If all you've been reading lately is about state legislators cutting human services, the Wake County Commissioners refusing to pony up that last $5 million for the schools, and the Raleigh City Council squirming at the thought of raising impact fees or taxes to pay for worthy projects, welcome to the parallel universe called the Capital Area Republican Club.
Here, the anguish is equally real, but instead of being about the headlock conservatives in the Cap City have on all our progressive plans, it's caused by what Neal Hunt termed "a creeping liberalism in the city" that threatens Raleigh's very core.
OK, Hunt's evidence was a little skimpy. The City Council voted, over his objection, to include "sexual orientation" on the list of factors about which public policies should be neutral (along with race, creed, color, etc.); and it voted to "dilute" the USA PATRIOT Act, he said, when it adopted a watered-down resolution that said only that any differences between the act and the Constitution should be resolved in favor of the Constitution.
Nonetheless, Hunt offered his "no" votes on these matters as bona fides--along with his service as a college chair in Barry Goldwater's '64 presidential campaign--for his primary campaign against incumbent Sen. John Carrington. The occasion was a candidates' forum sponsored by the club and open to the public, which as near as I could tell consisted of me and the waitstaff at Greenshields pub. (Before I forget, thank you, Republicans, for your hospitality.)
From the get-go, the forum took on the trappings of a purge, with true conservatives rising to state their allegiance to tax cuts, anti-gay legislation, and not incidentally to the man who sat front-row center and is (now that Jesse Helms has hung 'em up) their dearest leader, state Rep. Russell Capps.
Capps, best-known for his opposition to teaching evolution as science (it's an unproven theory, as far as he's concerned, at odds with Biblical truth), is also the president of the Wake County Taxpayers Association, the conservative power base.
Main object of the Capps-led purge: the handful of renegade Republicans who voted with the Democrats for Co-Speakers of the House Jim Black, a Democrat, and Richard Morgan, hereafter to be known as a "rhino" --Republican in name only). In Wake County, this means Rep. Rick Eddins, a Republican whose voting record prior to last year was indistinguishable from Capps' own, but who sinned grievously when he grabbed for power with Morgan's camp.
"Rick," his primary opponent, David Robinson, declared sadly, "in a number of ways, has lost touch, I think, with the Republican base." No more serious charge could have been leveled, but the facts were clear, Robinson said: Eddins had voted in favor of the Morgan-Black version of the state budget, the one that only trimmed human services but failed--in the conservatives' view--to slash them sufficiently.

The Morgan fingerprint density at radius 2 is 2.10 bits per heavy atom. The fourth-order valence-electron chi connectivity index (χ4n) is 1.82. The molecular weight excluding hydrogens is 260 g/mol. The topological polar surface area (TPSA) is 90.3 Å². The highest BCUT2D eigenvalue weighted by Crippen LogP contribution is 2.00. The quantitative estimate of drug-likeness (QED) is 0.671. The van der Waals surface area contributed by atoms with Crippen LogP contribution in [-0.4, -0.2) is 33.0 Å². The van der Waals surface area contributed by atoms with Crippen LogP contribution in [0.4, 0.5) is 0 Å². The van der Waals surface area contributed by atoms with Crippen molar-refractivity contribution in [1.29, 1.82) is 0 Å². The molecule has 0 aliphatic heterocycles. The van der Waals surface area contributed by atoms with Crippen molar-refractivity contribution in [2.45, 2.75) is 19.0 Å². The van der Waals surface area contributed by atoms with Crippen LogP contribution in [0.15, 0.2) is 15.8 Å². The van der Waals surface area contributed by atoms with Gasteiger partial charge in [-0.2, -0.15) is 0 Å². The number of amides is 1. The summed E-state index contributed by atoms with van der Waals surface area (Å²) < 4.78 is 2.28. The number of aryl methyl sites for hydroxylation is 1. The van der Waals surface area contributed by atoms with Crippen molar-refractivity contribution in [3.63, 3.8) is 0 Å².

That's why Robinson "felt called to" run against Eddins. It's why Capps is backing Robinson, as is U.S. Rep. Walter Jones, the Republican who last week proposed that Falls Lake be renamed Lake Jesse Helms, despite the fact that Helms fought it tooth and nail when he was leading the conservative charge in Washington.
Soon, it was clear, the movement conservatives were in the room, their opponents were AWOL. No Carrington. No Eddins. No Rep. David Miner, who's refused to co-sponsor the proposed anti-gay unions amendment to the state constitution and who also voted for the Morgan-Black budget.
Miner's opponent, Cary political consultant Nelson Dollar, was there, as was Capps' ally Rep. Sam Ellis, who faces a primary challenge from Rick Eddins' "distant cousin," Knightdale Town Councilor Jeff Eddins. Ellis favored the crowd of 100 or so with his imitation of Morgan, sticking out his stomach and intoning his allegiance to "loyalty."
Capps, too, has a primary opponent, Morrisville Councilor Thayne Conrad, who wasn't there, either. "Well, the absentees say a lot, don't they?" Capps said, to whoops and hollers, when his turn came late in the fray.
"The state is at a double-crossroads," Capps told his listeners. Unless spending is curbed, he continued, the state will go bankrupt. And "traditional family values" are also in the balance.
And if Republicans don't stand up and fight, Capps suggested, well, he won't have it--and he's got some say in the matter. The Taxpayers Association, he reminded them, helped launch virtually every Republican who's ever won anything in the county, including the members of the current 5-2 GOP majority on the Wake County Board of Commissioners.
But what Capps giveth, he can also taketh away. He's clearly not happy with County commissioners Kenn Gardner, Herb Council and Joe Bryan, who voted for the new Raleigh convention center and to raise county taxes last year when the school board asked.
"We have been ambushed by our friends," Capps said in a letter to the errant commissioners that was posted on the association's Web site after the tax-hike vote. "Your action is being described as just like the rhino Republicans who stole the victory from genuine Republicans in the N.C. House (by voting for the Morgan-Black deal)."
That was last year. This year, as Christine Farr, president of the Capital Area club, noted with approval, the Republican commissioners turned down the school board's plea for extra money. "We let these people know what we think," she said.
Yes, and those who try to evolve, and don't follow scripture, can count on their day of reckoning when the primaries come. Amen.